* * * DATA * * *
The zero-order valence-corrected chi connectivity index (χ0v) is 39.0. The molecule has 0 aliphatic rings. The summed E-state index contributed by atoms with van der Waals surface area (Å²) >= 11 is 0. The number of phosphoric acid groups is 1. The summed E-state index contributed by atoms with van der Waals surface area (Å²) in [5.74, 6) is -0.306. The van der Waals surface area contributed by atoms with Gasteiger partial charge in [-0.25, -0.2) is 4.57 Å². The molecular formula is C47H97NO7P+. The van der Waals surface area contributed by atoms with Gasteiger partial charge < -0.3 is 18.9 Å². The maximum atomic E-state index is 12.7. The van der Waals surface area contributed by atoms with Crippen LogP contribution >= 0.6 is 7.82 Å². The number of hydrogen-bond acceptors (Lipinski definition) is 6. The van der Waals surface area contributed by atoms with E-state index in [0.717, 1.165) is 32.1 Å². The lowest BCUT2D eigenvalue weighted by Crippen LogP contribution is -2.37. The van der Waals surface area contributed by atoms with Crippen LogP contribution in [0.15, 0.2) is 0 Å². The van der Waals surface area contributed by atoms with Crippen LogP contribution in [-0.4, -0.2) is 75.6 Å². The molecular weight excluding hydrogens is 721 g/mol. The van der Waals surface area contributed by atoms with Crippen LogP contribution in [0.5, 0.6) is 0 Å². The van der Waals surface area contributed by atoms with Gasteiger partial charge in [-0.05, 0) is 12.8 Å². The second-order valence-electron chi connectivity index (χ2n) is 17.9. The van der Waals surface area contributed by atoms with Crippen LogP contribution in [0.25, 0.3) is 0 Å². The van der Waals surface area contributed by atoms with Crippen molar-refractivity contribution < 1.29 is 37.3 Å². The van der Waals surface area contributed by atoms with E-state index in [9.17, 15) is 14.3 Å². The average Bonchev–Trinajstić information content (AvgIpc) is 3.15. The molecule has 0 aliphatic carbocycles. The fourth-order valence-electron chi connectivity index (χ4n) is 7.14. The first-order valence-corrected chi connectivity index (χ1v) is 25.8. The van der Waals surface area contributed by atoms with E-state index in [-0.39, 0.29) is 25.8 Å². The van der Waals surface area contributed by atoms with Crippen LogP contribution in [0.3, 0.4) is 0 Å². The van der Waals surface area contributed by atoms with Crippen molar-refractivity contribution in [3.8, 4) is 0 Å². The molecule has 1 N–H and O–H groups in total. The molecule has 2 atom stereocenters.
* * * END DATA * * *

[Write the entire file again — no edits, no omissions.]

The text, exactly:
The zero-order valence-corrected chi connectivity index (χ0v) is 39.0. The molecule has 0 aliphatic rings. The summed E-state index contributed by atoms with van der Waals surface area (Å²) >= 11 is 0. The number of phosphoric acid groups is 1. The summed E-state index contributed by atoms with van der Waals surface area (Å²) in [5.74, 6) is -0.306. The van der Waals surface area contributed by atoms with Gasteiger partial charge in [-0.25, -0.2) is 4.57 Å². The molecular formula is C47H97NO7P+. The van der Waals surface area contributed by atoms with Gasteiger partial charge < -0.3 is 18.9 Å². The maximum atomic E-state index is 12.7. The van der Waals surface area contributed by atoms with Crippen LogP contribution >= 0.6 is 7.82 Å². The number of hydrogen-bond acceptors (Lipinski definition) is 6. The van der Waals surface area contributed by atoms with E-state index in [0.717, 1.165) is 32.1 Å². The lowest BCUT2D eigenvalue weighted by Crippen LogP contribution is -2.37. The van der Waals surface area contributed by atoms with Crippen LogP contribution in [0.15, 0.2) is 0 Å². The van der Waals surface area contributed by atoms with Crippen LogP contribution in [-0.4, -0.2) is 75.6 Å². The molecular weight excluding hydrogens is 721 g/mol. The van der Waals surface area contributed by atoms with Crippen LogP contribution in [0.5, 0.6) is 0 Å². The van der Waals surface area contributed by atoms with Gasteiger partial charge in [-0.05, 0) is 12.8 Å². The second-order valence-electron chi connectivity index (χ2n) is 17.9. The van der Waals surface area contributed by atoms with Crippen LogP contribution in [0.25, 0.3) is 0 Å². The van der Waals surface area contributed by atoms with Crippen molar-refractivity contribution < 1.29 is 37.3 Å². The van der Waals surface area contributed by atoms with E-state index in [9.17, 15) is 14.3 Å². The average Bonchev–Trinajstić information content (AvgIpc) is 3.15. The molecule has 0 aliphatic carbocycles. The fourth-order valence-electron chi connectivity index (χ4n) is 7.14. The first-order valence-corrected chi connectivity index (χ1v) is 25.8. The van der Waals surface area contributed by atoms with E-state index in [-0.39, 0.29) is 25.8 Å². The van der Waals surface area contributed by atoms with Crippen LogP contribution in [0.3, 0.4) is 0 Å². The van der Waals surface area contributed by atoms with Crippen molar-refractivity contribution in [3.8, 4) is 0 Å². The molecule has 1 N–H and O–H groups in total. The molecule has 2 atom stereocenters.